Adam: Yes, very important. I think another misconception about projects is that they are very sexy, and I just want to dispel that myth. There are some sexy projects. I know we have one, for example, in science, in which students go out and get seafood from a grocery store and then they test it to see what it actually is. And so you’re actually seeing that some of the stuff you think is squid is not squid. So I’m sorry to anyone listening if I’m ruining your lunch.

Michael: I was preparing squid. But keep going.

Adam: Yeah, that is a pretty cool project and requires some really specialized equipment. A really great project, I think, for an English class is something called a narrative essay.

And this has been done for many years, but it’s telling a story that has a point that’s personal to your life. It taps into students’ innate knowledge and interest and curiosity. And yet it builds to this culmination of an essay, which couldn’t be more sort of unsexy. You can build a whole culture of feedback in the classroom around it, to the point at which students are reading parts to each other and offering feedback. How do I make this more interesting? How do I make this more purposeful so that the pieces really do add up and it’s not just, how do I jam an image into this document, but how do I use imagery to communicate the point that I want my audience to understand?

Michael: There is more intentionality in there, I’m hearing. It’s more that spark, that interest as the entryway into a much larger set of explorations that are going to be very intentional around not just the knowledge, but maybe more importantly, building the skills and the habits of how you actually engage in this. Am I starting to catch that?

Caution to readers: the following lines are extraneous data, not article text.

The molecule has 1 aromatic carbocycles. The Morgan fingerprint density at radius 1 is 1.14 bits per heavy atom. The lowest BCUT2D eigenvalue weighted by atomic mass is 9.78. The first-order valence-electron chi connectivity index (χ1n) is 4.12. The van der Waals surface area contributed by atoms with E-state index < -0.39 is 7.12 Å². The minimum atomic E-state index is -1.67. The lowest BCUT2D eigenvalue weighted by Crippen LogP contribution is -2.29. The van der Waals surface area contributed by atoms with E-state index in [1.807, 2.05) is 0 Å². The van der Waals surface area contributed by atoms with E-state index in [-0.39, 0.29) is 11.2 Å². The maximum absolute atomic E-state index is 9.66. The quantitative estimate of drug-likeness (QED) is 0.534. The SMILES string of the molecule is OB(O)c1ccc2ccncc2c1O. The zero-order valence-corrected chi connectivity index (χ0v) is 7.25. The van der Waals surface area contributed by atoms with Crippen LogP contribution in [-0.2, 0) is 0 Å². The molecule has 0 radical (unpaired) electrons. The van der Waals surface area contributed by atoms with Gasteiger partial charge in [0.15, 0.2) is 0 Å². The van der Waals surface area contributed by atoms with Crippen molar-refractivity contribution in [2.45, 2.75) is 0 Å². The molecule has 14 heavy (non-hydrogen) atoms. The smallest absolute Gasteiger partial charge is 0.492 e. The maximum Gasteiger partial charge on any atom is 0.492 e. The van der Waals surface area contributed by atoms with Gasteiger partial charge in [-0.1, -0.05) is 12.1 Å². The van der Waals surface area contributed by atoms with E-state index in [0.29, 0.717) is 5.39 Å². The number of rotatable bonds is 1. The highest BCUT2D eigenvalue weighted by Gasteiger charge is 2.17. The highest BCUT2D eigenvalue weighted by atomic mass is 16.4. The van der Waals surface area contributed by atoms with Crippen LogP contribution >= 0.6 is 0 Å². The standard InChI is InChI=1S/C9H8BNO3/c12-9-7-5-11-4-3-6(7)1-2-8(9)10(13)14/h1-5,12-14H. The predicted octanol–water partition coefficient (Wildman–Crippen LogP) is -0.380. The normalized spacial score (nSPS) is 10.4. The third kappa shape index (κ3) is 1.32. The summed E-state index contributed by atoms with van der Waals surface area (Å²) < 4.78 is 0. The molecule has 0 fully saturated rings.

Adam: Absolutely. Yes. And on top of that, what we ask of students has to be something they can do with success. Project-based learning is a really great opportunity for identity formation to show, because we’re mimicking the work of an expert. We’re just doing it at a high school or middle school or an elementary school level. You know, we are mimicking the same type of thinking, the same type of intellectual activity, but it’s scaffolded.

Michael: In other words, you’re not asking someone to be Isaac Newton and develop some principle of whatever.

Adam: Right, right. And, and so like, we don’t ask students in ninth grade to write a collection of narrative essays. We don’t ask them to write a novel. We can ask them to write a narrative essay in about six to eight weeks. And that, they can do that very well. And I mean across the board, students can do that very well. I think often we try and bite off too much and instead of scaffolding in a way that we know we can get all students to a place of success, we try and bite off something enormous at the outset.

And then that doesn’t lead to feelings of empowerment. That leads to feelings of defeat. And that creates a cycle the same way that getting successes creates a cycle of success.